How does that age-old NBA cliche go again?
Oh, right: This game is a must-win.
Fans tire of hearing it, but it's an adage thrown around often this time of year, when the playoffs are in full swing and teams are more desperate to win than ever—teams like the Indiana Pacers, for instance.
No distinction is necessary. Deeming one game more important than another is frequently looked down upon, but not here.
The Pacers absolutely must win Game 2. If they don't, they risk heading to Atlanta down 2-0, two losses shy of a complete late-season meltdown.
History is already working against the Pacers in a way. ESPN Stats & Information notes that the last two times No. 8 seeds upset No. 1 seeds, it started with Game 1:
Avoiding a similar fate starts with reversing fortunes in Game 2.
Game 1 was a disaster for the Pacers, who were unable to stop Jeff Teague and saw Roy Hibbert marginalized on both ends of the floor.
George himself, like so many of his teammates, struggled offensively. He shot just 6-of-18 from the floor and was bailed out by being sent to the free-throw line, where he amassed nine of his 24 points.
Collective effort wasn't where it needed to be for a playoff game. The Pacers worked endlessly to secure the Eastern Conference's top seed and the home-court advantage it came with, only to watch the Hawks steal that very edge in Game 1.
A complete lack of heart and resolve led TNT's Charles Barkley to refer to the Pacers as "wussies" and "dogs" during an on-air soliloquy. Given how poorly the Pacers played, he wasn't wrong.
Bleacher Report's Grant Hughes also sounded the alarm, noting that there's no clear path back to competency for Indiana:
If the Pacers find their pride and lean on a defense that should still be functional amid a total offensive collapse, they can certainly recover to avoid the shame of losing a playoff series to one of the least-accomplished No. 8 seeds in NBA history.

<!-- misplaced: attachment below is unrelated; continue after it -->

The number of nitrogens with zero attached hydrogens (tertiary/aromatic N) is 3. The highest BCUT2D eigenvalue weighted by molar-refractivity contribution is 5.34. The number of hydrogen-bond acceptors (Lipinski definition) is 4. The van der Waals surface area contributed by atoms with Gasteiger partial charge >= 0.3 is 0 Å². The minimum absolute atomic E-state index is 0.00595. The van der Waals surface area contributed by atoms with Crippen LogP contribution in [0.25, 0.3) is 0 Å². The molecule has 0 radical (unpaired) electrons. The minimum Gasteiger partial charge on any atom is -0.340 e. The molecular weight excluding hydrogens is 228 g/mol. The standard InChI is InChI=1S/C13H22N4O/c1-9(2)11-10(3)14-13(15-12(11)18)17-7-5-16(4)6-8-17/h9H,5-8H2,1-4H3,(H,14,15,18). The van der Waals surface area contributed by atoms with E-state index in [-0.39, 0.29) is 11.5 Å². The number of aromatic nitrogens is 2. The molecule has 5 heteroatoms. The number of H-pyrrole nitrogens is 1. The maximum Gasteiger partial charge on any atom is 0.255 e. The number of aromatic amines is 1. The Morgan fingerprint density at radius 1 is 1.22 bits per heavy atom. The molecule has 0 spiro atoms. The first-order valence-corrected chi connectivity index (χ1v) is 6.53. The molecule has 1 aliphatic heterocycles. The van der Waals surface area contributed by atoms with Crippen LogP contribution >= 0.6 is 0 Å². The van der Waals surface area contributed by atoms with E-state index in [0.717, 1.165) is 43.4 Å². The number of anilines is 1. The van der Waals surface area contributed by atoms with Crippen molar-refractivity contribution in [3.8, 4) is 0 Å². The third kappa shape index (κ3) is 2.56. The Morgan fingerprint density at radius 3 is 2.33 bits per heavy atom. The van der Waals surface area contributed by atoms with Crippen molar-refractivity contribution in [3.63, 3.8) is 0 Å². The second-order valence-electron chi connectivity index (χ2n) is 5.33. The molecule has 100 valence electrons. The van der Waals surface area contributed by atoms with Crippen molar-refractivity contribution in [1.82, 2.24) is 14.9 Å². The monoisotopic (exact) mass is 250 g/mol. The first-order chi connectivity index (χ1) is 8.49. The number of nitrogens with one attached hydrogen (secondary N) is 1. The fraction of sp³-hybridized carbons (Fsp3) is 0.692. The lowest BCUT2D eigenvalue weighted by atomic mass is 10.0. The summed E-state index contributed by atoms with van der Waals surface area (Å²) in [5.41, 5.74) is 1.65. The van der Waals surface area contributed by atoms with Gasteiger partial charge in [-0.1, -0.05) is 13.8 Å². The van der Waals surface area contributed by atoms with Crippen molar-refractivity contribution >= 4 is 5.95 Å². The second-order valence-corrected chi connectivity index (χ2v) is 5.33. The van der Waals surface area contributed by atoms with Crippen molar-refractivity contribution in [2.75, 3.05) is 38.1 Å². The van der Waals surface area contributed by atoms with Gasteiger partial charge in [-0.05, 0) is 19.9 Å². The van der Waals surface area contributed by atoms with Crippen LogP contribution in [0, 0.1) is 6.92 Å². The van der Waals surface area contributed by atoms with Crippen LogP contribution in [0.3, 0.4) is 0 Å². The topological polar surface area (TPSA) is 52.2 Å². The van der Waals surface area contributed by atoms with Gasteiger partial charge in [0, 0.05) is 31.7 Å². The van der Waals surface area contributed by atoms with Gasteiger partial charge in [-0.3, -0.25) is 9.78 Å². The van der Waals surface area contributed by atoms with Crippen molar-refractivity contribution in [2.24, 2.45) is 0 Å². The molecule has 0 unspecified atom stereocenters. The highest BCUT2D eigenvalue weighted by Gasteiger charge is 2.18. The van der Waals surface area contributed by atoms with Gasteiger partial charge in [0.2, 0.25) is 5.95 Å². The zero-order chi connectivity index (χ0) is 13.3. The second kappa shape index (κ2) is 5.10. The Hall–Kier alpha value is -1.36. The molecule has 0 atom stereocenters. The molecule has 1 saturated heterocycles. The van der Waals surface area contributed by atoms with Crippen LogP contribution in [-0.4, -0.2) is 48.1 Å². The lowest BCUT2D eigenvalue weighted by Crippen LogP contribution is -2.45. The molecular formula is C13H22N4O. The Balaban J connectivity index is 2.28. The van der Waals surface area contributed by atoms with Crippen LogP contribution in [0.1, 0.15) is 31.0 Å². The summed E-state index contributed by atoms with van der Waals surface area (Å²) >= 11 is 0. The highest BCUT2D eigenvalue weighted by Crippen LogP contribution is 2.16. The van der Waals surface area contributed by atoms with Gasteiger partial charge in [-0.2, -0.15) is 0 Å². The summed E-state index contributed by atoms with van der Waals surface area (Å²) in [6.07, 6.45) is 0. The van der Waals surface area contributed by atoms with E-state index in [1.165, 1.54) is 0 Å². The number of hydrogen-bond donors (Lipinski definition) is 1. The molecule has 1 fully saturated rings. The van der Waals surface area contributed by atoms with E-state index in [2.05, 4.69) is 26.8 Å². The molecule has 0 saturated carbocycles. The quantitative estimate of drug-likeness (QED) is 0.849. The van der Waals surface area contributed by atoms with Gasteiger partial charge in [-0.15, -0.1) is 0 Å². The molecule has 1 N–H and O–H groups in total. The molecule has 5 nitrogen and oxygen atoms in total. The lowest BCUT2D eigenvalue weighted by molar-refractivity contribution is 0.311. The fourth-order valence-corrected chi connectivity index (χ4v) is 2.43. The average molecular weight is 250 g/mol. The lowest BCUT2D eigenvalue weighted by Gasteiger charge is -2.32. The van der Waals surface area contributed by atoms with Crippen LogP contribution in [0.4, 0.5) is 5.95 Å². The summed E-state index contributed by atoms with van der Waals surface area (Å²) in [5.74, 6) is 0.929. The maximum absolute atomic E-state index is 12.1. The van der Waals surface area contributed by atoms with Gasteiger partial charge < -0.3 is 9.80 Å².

But in watching the Pacers' embarrassing 101-93 loss to Atlanta, it was hard to see a path toward redemption. If Indiana can't get up for a playoff game—if it can't fix its terrible body language and clunky offense in a do-or-die circumstance—when can it?
Even with the mismatches Atlanta's small-ball lineups create, one has no choice but to believe the Pacers defense will figure things out. Basketball-Reference.com indicates that it relinquished 100 or more points just 21 times through 82 regular-season games, so the blueprint for success is there.
Offense is the Pacers' main concern. On that side of the ball, they've been awful.
In Game 1, only one starter—George Hill—shot better than 45 percent. The offense as a whole wasn't in sync, as the Pacers struggled to find someone, anyone, with a hot hand.
At this point, it's up to George to elevate the team's offensive play. He was its leading scorer during the regular season. That can't change now. The Pacers need him to be on his game.
According to the team's director of media relations, David Benner, George is working hard to ensure he gets there:
"We’re fine," George told Pacers.com's Manny Randhawa. "We’ll get everything under control for Game 2."
The Pacers better hope so. They cannot lose Game 2.
It's a must-win in every sense of the phrase, a contest they cannot afford to lose because it creates a 2-0 deficit this embattled Pacers team isn't equipped to overcome.